Reply To: What’s happening to Z Ursae Majoris?

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Duncan Hale-Sutton

Another aspect of the light curve of this star that interested me was that from time-to-time the maxima appear to be double peaked. This has been shown nicely by some recent observations using CMOS detectors (see the attached file which has been produced from the BAA database). If you look at the light curve after the 1st Jan 2022 you can see (green data points) that Z UMa reached a maximum of about magnitude 6.6 around the 14th March, then it faded a bit to about 7.7 around the 21st April before brightening again to about magnitude 6.8 around the 22nd May (roughly 69 days from peak-to-peak). The same double peak is seen in the visual data (black circles) but the scatter in the CMOS data is much tighter. Looking back at the four maxima prior to this the visual data (black circles) hint that this double peaked behaviour has been been developing as time progresses.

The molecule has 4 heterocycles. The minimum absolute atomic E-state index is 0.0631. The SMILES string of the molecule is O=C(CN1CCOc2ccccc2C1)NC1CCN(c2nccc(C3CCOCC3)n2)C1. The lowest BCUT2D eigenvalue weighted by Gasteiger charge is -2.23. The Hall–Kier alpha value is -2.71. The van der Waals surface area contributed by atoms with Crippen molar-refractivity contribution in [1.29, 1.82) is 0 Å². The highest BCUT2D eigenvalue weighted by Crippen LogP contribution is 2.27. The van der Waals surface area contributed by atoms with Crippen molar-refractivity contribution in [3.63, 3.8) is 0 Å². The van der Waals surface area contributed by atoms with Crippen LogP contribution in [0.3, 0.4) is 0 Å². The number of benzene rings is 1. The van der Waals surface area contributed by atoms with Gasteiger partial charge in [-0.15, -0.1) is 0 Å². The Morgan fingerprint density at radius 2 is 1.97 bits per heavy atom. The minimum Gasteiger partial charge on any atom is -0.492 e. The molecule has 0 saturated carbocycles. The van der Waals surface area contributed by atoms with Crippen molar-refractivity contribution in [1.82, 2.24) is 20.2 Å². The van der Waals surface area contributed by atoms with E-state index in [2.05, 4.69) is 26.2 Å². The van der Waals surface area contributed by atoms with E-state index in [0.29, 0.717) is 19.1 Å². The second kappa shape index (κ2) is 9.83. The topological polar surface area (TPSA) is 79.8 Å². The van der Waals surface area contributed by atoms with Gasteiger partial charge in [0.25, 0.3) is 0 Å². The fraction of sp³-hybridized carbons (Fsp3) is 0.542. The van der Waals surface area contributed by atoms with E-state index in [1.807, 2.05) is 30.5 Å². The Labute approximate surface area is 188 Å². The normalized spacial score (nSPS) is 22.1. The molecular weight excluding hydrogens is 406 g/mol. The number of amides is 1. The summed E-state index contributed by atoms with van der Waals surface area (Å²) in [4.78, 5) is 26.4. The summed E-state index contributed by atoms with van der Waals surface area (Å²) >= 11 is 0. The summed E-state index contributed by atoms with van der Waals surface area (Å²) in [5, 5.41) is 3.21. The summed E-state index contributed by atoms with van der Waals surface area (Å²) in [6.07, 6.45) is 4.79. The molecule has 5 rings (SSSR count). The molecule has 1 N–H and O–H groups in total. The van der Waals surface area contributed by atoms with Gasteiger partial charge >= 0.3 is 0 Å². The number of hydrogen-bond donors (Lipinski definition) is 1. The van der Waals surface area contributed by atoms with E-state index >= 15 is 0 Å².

If you go back further in time other reasonably clear examples of a double peak can be seen in August 2016, January 2008 to July 2009, January 1999, July 1999 and July 1995 (I haven’t gone back further than this). So what is causing this? One suggestion has been that this is due to the interaction of different pulsation cycles within the star but this is not so easy to understand if, as John Greaves says (see my first post), after 1995 there is virtually only one pulsation period of 189 days. With more people carrying out observations using more accurate electronic detectors it will be interesting to see how often this double peaked behaviour appears.